Riesling grapes have been grown in their homeland of Germany since the 1400s or possibly even earlier. This versatile grape can be made into a variety of white wines including:
Riesling grapes are very terroir-expressive. This means that the individual region where Riesling grapes are grown has a strong influence on the character of the wines produced.
Riesling wines have a long cellar life. Some Riesling wines have been reported to be enjoyable even after aging for over 100 years, and Rieslings are considered by many to be the best of all white wine grapes. Riesling grapes are sometimes called:
- Johannesberg Riesling
Germany is well known for Riesling grapes, which are the leading grape variety of that country. While Riesling grapes originated in Germany, many other regions of the world now also grow these grapes and produce Riesling wines. Some of the other places you can find major Riesling vineyards include:
- New Zealand
- United States.
Some popular producers of Riesling wines include:
- Blue Nun Riesling
- Johann Falkenburg Riesling
- Lowenstein Riesling.
Riesling Aroma and Flavor
Riesling wines are strong and distinctive with a fruity, floral aroma. They balance high levels of residual sugar because they naturally contain a great deal of Tartaric acid.
Here are some of the most prominent aroma and flavor elements of Riesling wines:
- floral elements such as rose, violet or woodruff
- mineral elements including flint, gunmetal and steel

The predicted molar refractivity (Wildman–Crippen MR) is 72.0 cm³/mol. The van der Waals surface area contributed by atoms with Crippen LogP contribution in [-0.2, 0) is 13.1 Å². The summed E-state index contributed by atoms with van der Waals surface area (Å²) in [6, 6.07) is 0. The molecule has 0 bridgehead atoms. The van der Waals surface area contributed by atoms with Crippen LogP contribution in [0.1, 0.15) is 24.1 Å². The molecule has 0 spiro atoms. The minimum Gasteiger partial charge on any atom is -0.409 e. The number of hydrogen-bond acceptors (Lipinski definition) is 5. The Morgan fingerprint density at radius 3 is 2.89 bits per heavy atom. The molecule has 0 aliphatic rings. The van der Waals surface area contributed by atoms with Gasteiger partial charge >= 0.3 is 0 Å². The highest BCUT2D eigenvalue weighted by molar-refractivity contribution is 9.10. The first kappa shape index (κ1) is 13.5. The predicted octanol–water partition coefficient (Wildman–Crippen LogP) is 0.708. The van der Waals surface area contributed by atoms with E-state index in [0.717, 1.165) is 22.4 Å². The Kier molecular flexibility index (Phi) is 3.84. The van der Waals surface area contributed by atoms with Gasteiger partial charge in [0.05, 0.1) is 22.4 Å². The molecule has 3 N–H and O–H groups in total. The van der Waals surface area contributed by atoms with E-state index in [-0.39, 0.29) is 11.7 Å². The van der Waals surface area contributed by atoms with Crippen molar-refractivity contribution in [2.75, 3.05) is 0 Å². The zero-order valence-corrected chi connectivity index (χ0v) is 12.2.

- petroleum notes such as diesel, kerosene and terpene
- fruit flavors, including apple, apricot, peach and pear.
Riesling Wines and Petroleum Aroma
Petroleum notes are a unique characteristic of mature Riesling wines and have sometimes been a source of controversy.
While experienced wine drinkers often seek out Riesling wines with petroleum notes, those who are not accustomed to them may find the slight petroleum aroma unpleasant. Particularly in Germany, there is a strong negative feeling for mature Rieslings with these notes. Some German wine producers even consider petrol notes a defect.
The German Wine Institute has decided to omit petrol from the list of aromas on their Wine Aroma Wheel, even though it was included on the original version of the wheel. Factors likely to increase petroleum notes include:
- high acid content
- high sun exposure
- ripe grapes with late harvest
- water stress.
Some of the most expensive and highly valued Riesling wines come from grapes that have been picked past their prime and have actually begun to rot.
Discovered in the late 18th century, noble rot is produced by the fungus Botrytis cinerea. The fungus causes a great deal of water to evaporate from the grapes. The result is a wine with a richer flavor and more complex layers.
The evaporation effect can also be produced by freezing these hardy grapes. Wine from frozen grapes is called ice wine.
Enjoying Riesling Wine with Food
Riesling wines have an excellent balance of sugar and acidity. This means they can be enjoyed with strongly flavored cuisines such as Thai or Chinese food.